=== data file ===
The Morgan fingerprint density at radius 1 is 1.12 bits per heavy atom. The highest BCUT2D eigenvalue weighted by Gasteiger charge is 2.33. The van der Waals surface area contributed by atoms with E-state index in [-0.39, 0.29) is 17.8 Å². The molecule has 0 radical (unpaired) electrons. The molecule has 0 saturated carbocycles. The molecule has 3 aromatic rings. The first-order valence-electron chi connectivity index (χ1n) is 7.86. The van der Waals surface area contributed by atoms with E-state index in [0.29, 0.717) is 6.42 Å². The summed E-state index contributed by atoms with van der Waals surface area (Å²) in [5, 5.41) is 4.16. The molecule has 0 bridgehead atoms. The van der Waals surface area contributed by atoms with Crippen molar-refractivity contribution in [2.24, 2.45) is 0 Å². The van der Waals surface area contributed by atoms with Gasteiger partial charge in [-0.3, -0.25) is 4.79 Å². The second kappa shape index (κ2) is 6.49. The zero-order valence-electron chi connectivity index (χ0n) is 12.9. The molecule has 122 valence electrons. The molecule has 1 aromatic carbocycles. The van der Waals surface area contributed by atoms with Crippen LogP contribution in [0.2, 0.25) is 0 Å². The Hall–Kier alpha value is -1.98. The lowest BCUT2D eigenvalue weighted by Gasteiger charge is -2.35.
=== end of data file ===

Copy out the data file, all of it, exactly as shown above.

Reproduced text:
The Morgan fingerprint density at radius 1 is 1.12 bits per heavy atom. The highest BCUT2D eigenvalue weighted by Gasteiger charge is 2.33. The van der Waals surface area contributed by atoms with E-state index in [-0.39, 0.29) is 17.8 Å². The molecule has 0 radical (unpaired) electrons. The molecule has 0 saturated carbocycles. The molecule has 3 aromatic rings. The first-order valence-electron chi connectivity index (χ1n) is 7.86. The van der Waals surface area contributed by atoms with E-state index in [0.29, 0.717) is 6.42 Å². The summed E-state index contributed by atoms with van der Waals surface area (Å²) in [5, 5.41) is 4.16. The molecule has 0 bridgehead atoms. The van der Waals surface area contributed by atoms with Crippen molar-refractivity contribution in [2.24, 2.45) is 0 Å². The van der Waals surface area contributed by atoms with Gasteiger partial charge in [-0.3, -0.25) is 4.79 Å². The second kappa shape index (κ2) is 6.49. The zero-order valence-electron chi connectivity index (χ0n) is 12.9. The molecule has 122 valence electrons. The molecule has 1 aromatic carbocycles. The van der Waals surface area contributed by atoms with Crippen LogP contribution in [0.2, 0.25) is 0 Å². The Hall–Kier alpha value is -1.98. The lowest BCUT2D eigenvalue weighted by Gasteiger charge is -2.35.